In myth, snakes, or serpents, are often connected to seers and oracles.

Teiresias is the most notorious seer in Greek myth. As a young man, he came upon a pair of coupling serpents on Mount Cithaeron, and, in disgust, struck them with his staff. This offended the goddess Hera, who turned him into a woman. Teiresias spent the next seven years as a priestess of Hera, and even married and had children in that time. After seven years as a woman, Teiresias once again chanced upon a pair of coupling serpents, but, this time, gave them a wide berth. As a result, Hera released him from his sentence.

Later, Zeus and Hera dragged Teiresias into an argument about who has the more pleasure in sex: woman, as Zeus claimed; or man, as Hera claimed. Teiresias averred that, “Of ten parts, a man enjoys only one.” For this, Hera struck him blind, but Zeus compensated him with the gift of foresight and a lifespan of seven generations.

The ancients took divination very seriously. Leaders would consult an oracle or seer before any major undertaking. Aristotle, that great logical and scientific mind, also wrote a lesser known treatise entitled On Divination in Sleep. Oracles were considered superior to seers because the literal word of a god. They were, however, difficult to consult, each with their own seasons and conditions, such that most of the demand for divination was met by seers like Teiresias.

The oracular tradition may have originated with the oracle of the Egyptian goddess Wadjet at Per-Wadjet (modern-day Desouk, near Alexandria). Wadjet was depicted as a snake, usually an Egyptian cobra. Or she was depicted as a snake with the head of a woman, or a woman with the head of a snake, or two snake heads. She nursed the infant Horus, and protected Ra by coiling herself upon his head. The snake goddess figurines excavated in the Minoan palace at Knossos may have been connected to Wadjet, as is the uraeus, the stylized upright cobra used as a symbol of sovereignty and divine authority, and mounted, among others, onto the crowns and masks of the pharaohs—including, famously, Tutankhamun.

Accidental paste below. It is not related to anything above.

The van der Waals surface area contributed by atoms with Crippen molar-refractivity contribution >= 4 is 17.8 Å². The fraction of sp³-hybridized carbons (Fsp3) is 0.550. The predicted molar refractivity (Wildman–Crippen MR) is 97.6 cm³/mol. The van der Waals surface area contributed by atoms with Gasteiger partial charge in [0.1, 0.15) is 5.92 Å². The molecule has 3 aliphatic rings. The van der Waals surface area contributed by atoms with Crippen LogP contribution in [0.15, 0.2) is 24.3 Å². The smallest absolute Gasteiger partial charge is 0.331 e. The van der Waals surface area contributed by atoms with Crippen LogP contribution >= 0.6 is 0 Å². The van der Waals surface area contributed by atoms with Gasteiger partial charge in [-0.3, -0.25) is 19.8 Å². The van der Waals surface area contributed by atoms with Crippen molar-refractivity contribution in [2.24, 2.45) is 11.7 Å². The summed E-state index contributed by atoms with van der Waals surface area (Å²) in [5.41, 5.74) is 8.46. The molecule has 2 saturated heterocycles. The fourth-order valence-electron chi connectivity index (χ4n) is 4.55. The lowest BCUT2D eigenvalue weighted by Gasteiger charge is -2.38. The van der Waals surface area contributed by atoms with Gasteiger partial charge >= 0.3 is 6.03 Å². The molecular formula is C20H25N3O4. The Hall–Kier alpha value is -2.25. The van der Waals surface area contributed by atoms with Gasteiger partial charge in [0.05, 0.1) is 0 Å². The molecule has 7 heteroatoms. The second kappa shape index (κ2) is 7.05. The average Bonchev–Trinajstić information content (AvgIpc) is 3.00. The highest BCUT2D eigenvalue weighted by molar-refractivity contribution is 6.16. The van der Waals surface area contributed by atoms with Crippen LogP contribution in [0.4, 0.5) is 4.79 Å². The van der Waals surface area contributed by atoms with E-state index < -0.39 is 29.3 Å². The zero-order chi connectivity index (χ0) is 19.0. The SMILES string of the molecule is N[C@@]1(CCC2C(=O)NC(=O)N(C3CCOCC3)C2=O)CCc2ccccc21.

But why a snake, or snakes? As I argue in my new book, The Meaning of Myth, snake venom is both a deadly poison and an antidote, and also has many other medicinal properties—having been used, for example, to control pain or stem haemorrhage. According to the Book of Numbers, Moses erected a bronze serpent onto a pole to protect the Israelites from the bites of the “fiery serpents” sent by God in punishment. The same archetype recurs in the two symbols of the medical profession: the more traditional Rod of Asclepius, god of healing, with one snake; and the more commercial Rod of Hermes, or Caduceus, with two snakes. The rod or staff represents control over the dual nature of the snake, or the Moses-like harnessing of the powers of the snake.

In addition, snakes are close to the ground and shed their skins, making them symbols of the nourishing earth, the underworld, rebirth, immortality and creativity—and, by extension, of culture and wisdom. The ouroboros [Greek, “tail eater”], an icon of a serpent or dragon eating its own tail, originated in Egypt and later transferred into the Greek mystery cults, Gnosticism, and Hermeticism. The ouroboros symbolizes the circle of life, and maybe also sexual intercourse, with the tail representing the male organ and the mouth the female one.

The most notorious of snakes is perhaps the one in Eden, at the foot of the tree of the knowledge of good and evil. According to the Book of Genesis, the serpent is the most subtle of all the beasts in God’s creation, and, like Adam and Eve, has the ability to speak and reason. The only other animal that speaks in the Pentateuch is Balaam’s ass, and then only because God opened its mouth. Seduced by the snake, Eve, and then Adam, ate of the tree, and “the eyes of them both were opened.”

NEW BOOK OUT TODAY!

THE MEANING OF MYTH: With 12 Greek Myths Retold and Interpreted by a Psychiatrist

Not just the stories, but what they mean.

What is myth, and why does it have such a hold on the human mind? How does myth relate to near forms such as legend and fairy tale, and to other modes of understanding such as religion and science? What is a hero, what is a monster, and what function does magic serve? How has our relationship with myth and mythology changed over the centuries? And are there any modern myths?

These are a few of the fascinating questions that psychiatrist and philosopher Neel Burton explores in the first part of this book. In the second part, he puts theory into practice to unravel 12 of the most captivating Greek myths, including Echo and Narcissus, Eros and Psyche, and Prometheus and Pandora.

These myths have been haunting us for millennia, but are they really, as has been claimed, the repositories of deep wisdom and mystical secrets?

Staggeringly exquisite… The Meaning of Myth by Neel Burton is teaching and writing at its most superb and is as entertaining as you could ever wish for. —Readers’ Favorite ★ ★ ★ ★ ★

Get your copy now: mybook.to/MeaningofMyth

The Meaning of Myth: With 12 Greek Myths Retold and Interpreted by a Psychiatrist

Not just the stories, but what they mean.

Out on May 5.

What is myth, and why does it have such a hold on the human mind? How does myth relate to near forms such as legend and fairy tale, and to other modes of understanding such as religion and science? What is a hero, what is a monster, and what function does magic serve? How has our relationship with myth and mythology changed over the centuries? And are there any modern myths?